31. Marsden MPF, Laemmli UK (1979) Metaphase chromosome structure: evidence for a radial loop model. Cell 17:849–858Google Scholar
  32. Martin SL, Voliva CF, Burton FH, Edgell MH, Hutchison CA III (1984) A large interspersed repeat found in mouse DNA contains a long open reading frame that evolves as if it encodes a protein. Proc Natl Acad Sci USA 81:2308–2312Google Scholar
  33. Newman GR, Jasani B, Williams ED (1983a) The visualization of trace amounts of diaminobenzidine (DAB) polymer by a novel gold-sulphide-silver method. J Microsc 132:1–2Google Scholar
  34. Newman GR, Jasani B, Williams ED (1983b) Metal compound intensification of the electron-density of diaminobenzidine. J Histochem Cytochem 31:1430–1434Google Scholar
  35. Pan J, Elder JT, Duncan CH, Weissman SM (1981) Structural analysis of interspersed repetitive polymerase transcription units in human DNA. Nucleic Acids Res 9:1151–1170Google Scholar
  36. Potter SS (1984) Rearranged sequences of a human Kpn I element. Proc Natl Acad Sci USA 81:1012–1016Google Scholar
  37. Rubin CM, Houck CM, Deininger PL, Friedmann T, Schmid CW (1980) Partial nucleotide sequence of the 300 nucleotide interspersed repeated human DNA sequences. Nature 284:372–374Google Scholar
  38. Sakonju S, Bogenhagen DF, Brown DD (1980) A control region in the center of the 5S RNA gene directs specific initiation of transcription. I. The 5′ border of the region. Cell 19:13–25Google Scholar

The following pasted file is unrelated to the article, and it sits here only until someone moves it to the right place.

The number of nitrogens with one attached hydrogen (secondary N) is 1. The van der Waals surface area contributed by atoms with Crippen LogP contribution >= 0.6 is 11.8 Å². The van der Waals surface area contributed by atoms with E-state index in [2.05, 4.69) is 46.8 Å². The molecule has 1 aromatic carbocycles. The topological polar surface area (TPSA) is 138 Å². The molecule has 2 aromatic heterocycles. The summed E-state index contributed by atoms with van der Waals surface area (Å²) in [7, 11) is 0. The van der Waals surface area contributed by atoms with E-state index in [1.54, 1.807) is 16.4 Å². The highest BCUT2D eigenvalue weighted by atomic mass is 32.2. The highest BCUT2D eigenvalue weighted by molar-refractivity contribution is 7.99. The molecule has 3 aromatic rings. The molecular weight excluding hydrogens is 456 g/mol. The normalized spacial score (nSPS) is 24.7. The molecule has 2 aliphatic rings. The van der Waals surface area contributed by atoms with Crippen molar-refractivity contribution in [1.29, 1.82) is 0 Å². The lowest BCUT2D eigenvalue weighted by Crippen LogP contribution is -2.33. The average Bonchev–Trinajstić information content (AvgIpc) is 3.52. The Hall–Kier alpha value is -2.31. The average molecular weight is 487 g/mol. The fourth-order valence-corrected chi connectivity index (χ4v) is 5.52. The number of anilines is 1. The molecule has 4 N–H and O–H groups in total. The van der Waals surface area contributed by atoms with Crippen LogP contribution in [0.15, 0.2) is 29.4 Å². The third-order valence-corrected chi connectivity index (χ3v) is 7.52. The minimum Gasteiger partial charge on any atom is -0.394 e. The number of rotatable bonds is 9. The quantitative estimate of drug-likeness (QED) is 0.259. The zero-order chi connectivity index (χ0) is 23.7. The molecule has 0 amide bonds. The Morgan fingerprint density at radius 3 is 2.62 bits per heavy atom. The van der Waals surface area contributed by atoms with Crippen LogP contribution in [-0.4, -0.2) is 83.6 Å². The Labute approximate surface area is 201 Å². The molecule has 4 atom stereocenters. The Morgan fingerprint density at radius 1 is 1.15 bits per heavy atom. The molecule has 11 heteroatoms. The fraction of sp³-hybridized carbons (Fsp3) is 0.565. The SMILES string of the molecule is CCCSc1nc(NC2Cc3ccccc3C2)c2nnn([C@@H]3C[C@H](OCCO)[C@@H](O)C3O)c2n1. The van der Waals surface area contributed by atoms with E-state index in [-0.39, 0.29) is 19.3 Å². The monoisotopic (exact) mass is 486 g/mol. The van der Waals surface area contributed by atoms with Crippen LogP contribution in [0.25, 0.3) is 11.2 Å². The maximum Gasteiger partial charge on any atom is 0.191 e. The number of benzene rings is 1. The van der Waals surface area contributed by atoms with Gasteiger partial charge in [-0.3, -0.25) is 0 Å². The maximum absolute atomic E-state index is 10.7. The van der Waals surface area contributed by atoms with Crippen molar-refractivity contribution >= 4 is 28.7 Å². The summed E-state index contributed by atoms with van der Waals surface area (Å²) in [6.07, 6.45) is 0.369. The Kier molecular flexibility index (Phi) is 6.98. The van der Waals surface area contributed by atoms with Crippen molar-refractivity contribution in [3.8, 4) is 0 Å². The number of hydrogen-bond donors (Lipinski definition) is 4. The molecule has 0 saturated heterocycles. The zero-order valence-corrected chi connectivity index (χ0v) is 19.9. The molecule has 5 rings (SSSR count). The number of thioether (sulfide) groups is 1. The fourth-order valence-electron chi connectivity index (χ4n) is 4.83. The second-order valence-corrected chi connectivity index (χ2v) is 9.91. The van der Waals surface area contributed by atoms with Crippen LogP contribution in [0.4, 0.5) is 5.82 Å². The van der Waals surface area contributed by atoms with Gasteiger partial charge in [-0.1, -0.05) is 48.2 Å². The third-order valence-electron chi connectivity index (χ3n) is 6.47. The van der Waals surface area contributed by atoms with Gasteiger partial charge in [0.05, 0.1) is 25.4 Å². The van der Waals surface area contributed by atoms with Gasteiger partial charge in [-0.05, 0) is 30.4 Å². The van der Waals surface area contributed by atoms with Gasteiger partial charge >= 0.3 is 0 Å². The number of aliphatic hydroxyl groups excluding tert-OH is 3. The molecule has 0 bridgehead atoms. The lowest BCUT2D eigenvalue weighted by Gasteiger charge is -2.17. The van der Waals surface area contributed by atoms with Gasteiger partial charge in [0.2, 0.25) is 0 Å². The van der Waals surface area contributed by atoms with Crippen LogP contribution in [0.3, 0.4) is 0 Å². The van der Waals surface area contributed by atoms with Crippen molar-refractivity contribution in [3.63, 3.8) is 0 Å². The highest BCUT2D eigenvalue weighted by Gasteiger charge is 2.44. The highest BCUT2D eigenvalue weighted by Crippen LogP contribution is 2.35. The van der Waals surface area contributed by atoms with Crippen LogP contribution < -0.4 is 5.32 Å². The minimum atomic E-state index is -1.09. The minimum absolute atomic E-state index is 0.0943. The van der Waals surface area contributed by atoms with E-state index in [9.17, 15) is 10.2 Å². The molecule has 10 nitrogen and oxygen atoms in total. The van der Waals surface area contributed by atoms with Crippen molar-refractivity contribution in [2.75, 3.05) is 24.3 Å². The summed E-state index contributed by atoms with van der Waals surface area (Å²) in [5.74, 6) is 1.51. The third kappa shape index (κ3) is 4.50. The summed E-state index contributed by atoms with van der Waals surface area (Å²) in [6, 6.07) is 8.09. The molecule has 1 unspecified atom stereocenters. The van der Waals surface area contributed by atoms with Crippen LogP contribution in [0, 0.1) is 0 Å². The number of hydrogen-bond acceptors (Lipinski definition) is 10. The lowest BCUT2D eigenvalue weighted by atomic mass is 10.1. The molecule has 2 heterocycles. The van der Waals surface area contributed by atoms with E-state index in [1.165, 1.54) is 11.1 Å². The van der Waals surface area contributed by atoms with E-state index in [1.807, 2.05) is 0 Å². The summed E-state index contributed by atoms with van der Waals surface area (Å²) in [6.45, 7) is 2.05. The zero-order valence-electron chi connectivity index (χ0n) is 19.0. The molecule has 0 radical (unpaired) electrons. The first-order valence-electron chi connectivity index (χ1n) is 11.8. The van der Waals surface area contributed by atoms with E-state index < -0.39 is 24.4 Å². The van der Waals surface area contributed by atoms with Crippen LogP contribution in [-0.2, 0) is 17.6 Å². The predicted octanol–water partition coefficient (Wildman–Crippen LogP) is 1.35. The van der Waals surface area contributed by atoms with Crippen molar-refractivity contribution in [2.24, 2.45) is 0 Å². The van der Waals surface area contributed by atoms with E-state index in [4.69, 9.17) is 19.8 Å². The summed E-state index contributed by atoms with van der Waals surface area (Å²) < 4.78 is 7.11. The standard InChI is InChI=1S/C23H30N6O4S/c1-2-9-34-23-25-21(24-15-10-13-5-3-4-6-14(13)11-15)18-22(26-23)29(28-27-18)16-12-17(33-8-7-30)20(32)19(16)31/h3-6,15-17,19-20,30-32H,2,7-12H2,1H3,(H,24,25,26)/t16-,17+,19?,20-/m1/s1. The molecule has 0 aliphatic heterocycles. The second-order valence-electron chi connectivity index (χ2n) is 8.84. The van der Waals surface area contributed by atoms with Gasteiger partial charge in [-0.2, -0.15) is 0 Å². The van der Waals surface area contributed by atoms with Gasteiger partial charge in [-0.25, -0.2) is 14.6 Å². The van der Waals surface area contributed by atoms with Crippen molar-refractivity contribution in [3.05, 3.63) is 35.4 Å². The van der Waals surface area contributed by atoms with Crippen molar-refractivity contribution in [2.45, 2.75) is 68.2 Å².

39. Schmeckpeper BJ, Willard HF, Smith KD (1981) Isolation and characterization of cloned human DNA fragments carrying reiterated sequences common to both autosomes and the X-chromosome. Nucleic Acids Res 9:1853–1872Google Scholar
  40. Sedat J, Manuelidis L (1978) A direct approach to the structure of eukaryotic chromosomes. Cold Spring Harbor Symp Quant Biol 42:331–350Google Scholar
  41. Shafit-Zagardo B, Maio JJ, Brown FL (1982) Kpn I families of long interspersed repetitive DNAs in human and other primate genomes. Nucleic Acids Res 10:3175–3179Google Scholar
  42. Shafit-Zagardo B, Brown FL, Zavodny PJ, Maio JJ (1983) Transcription of the Kpn I families of long interspersed DNAs in human cells. Nature 304:277–280Google Scholar
  43. Sharp PA (1983) Conversion of RNA to DNA in mammals: Alulike elements and pseudogenes. Nature 301:471–472Google Scholar
  44. Singer MF (1982) Highly repeated sequences in mammalian genomes. Int Rev Cytol 76:67–112Google Scholar
  45. Singer MF, Thayer RE, Grimaldi G, Fanning TG (1983) Homology between the Kpn I primate and Bam HI (MIF-1) rodent families of long interspersed repeated sequences. Nucleic Acids Res 11:5739–5745Google Scholar
  46. Thayer RE, Singer ML (1983) Interruption of an α-satellite array by a short member of the Kpn I family of interspersed, highly repeated monkey DNA sequences. Mol Cell Biol 3:967–973Google Scholar
  47. Varley KM, MacGregor HC, Euba HP (1980) Satellite DNA is transcribed on lampbrush chromosomes. Nature 283:686–688Google Scholar
  48. Willard HF, Smith KD, Sutherland J (1983) Isolation and characterization of a major tandem repeat family from the human X chromosome. Nucleic Acids Res 11:2017–2033Google Scholar
  49. Wu JC, Manuelidis L (1980) Sequence definition and organization of a human repeated DNA. J Mol Biol 142:363–386Google Scholar
  50. Yang TP, Hansen SK, Oishi KK, Ryder DA, Hamkalo BA (1982) Characterization of a cloned repetitive DNA sequence concentrated on the human X chromosome. Proc Natl Acad Sci USA 79:6593–6597Google Scholar

Copyright information

© Springer-Verlag 1984

Authors and Affiliations

  • Laura Manuelidis
    • 1
  • David C. Ward
    • 2
  1. 1.Section of NeuropathologyYale University School of MedicineNew HavenUSA
  2. 2.Department of Human Genetics and Molecular Biophysics-BiochemistryYale University School of MedicineNew HavenUSA

Personalised recommendations